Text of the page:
In addition to the tax hikes on the nation’s highest income earners, the “fiscal cliff” legislation also included $76 billion in special interest tax credits for General Electric, rum makers and even the Hollywood industry.
As the Washington Examiner’s Timothy Carney points out, “these subsidies weren’t the fruit of eleventh-hour lobbying conducted on the cliff’s edge — they were crafted back in August in a Senate committee, and they sat dormant until the White House reportedly insisted on them this week.”
The Family and Business Tax Cut Certainty Act of 2012, passed by the Senate Finance Committee in August, was reportedly put into the must-pass fiscal cliff bill nearly verbatim after it was considered stalled and just a “political document.”
“[If] you’re wondering how algae subsidies became part of a must-pass package to avert the dreaded fiscal cliff, credit the Biotechnology Industry Organization’s lobbying last summer.
Here’s what happened: In late July, Finance Chairman Max Baucus announced the committee would soon convene to craft a bill extending many expiring tax credits. This attracted lobbyists like a raw steak attracts wolves.
Former Sens. John Breaux, D-La., and Trent Lott, R-Miss., a pair of rainmaker lobbyists, pleaded for extensions on behalf of a powerful lineup of clients.
General Electric and Citigroup, for instance, hired Breaux and Lott to extend a tax provision that allows multinational corporations to defer U.S. taxes by moving profits into offshore financial subsidiaries. This provision — known as the “active financing exception” — is the main tool GE uses to avoid nearly all U.S. corporate income tax.
Liquor giant Diageo also retained Breaux and Lott to win extensions on two provisions benefitting rum-making in Puerto Rico.
The Senate crammed in nearly 50 tax credit extensions into the Family and Business Tax Certainty Act of 2012 and the finance committee passed it 19 to 5. House Republicans expressed their hesitance to pass some of the extensions, particularly for green energy firms. So the bill sat on the shelf.
Then came the “fiscal cliff” emergency. A Republican aide familiar with negotiations told the Washington Examiner that the White House was “absolutely insistent” that the “exact language” of the previous tax extension bill.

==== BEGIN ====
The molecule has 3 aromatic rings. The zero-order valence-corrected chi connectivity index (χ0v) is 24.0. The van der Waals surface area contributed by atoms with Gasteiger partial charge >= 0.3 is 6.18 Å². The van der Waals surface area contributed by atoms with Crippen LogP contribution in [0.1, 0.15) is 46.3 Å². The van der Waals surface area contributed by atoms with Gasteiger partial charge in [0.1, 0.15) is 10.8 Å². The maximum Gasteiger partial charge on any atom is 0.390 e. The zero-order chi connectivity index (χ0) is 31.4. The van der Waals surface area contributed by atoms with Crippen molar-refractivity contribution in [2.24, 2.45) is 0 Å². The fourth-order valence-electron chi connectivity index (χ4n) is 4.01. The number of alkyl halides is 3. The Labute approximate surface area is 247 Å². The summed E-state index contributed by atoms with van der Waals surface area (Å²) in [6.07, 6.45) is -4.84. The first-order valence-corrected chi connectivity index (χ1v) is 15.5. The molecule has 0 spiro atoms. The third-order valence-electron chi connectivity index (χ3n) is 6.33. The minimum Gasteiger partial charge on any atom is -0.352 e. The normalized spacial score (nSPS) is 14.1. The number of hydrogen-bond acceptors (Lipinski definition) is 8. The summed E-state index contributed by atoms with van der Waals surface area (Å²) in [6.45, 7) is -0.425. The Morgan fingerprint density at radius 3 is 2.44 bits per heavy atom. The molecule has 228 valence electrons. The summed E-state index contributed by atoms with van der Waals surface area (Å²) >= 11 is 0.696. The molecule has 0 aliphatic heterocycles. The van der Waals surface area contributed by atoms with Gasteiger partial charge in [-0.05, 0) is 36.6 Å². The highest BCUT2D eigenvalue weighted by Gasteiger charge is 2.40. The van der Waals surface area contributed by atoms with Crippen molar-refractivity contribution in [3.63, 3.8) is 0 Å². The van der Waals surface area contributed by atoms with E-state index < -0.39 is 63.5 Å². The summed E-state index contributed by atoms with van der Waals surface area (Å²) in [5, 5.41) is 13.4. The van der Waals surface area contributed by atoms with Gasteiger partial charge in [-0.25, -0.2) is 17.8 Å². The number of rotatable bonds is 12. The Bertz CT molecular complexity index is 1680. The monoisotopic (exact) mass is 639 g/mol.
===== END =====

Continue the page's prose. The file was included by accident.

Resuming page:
“Sure enough, Title II of the fiscal cliff legislation is nearly a word-for-word replication of the Family and Business Tax Cut Certainty Act of 2012,” Carney writes.
“The legislators and the staff go underground when things get so intense,” another Hill staffer-turned-lobbyist told the Washington Examiner. “Nobody has time for a meeting. Nobody wants to talk about what’s going on. … The key is to plant the seed months in advance.”
Fox News reports that the fiscal cliff deal includes $12.1 billion in tax credits for the wind-energy industry alone.
ABC News provides a run down of some of the other tax gifts to special interest groups:
- $430 million for Hollywood through “special expensing rules” to encourage TV and film production in the United States. Producers can expense up to $15 million of costs for their projects.
- $331 million for railroads by allowing short-line and regional operators to claim a tax credit up to 50 percent of the cost to maintain tracks that they own or lease.
- $222 million for Puerto Rico and the Virgin Islands through returned excise taxes collected by the federal government on rum produced in the islands and imported to the mainland.
- $70 million for NASCAR by extending a “7-year cost recovery period for certain motorsports racing track facilities.”
- $59 million for algae growers through tax credits to encourage production of “cellulosic biofuel” at up to $1.01 per gallon.
- $4 million for electric motorcycle makers by expanding an existing green-energy tax credit for buyers of plug-in vehicles to include electric motorbikes.
It’s unclear whether all lawmakers even knew what they were voting for as the Senate reportedly voted in favor of the cliff legislation just three minutes after receiving it.
To read Carney’s full report, click here.
Featured image via AP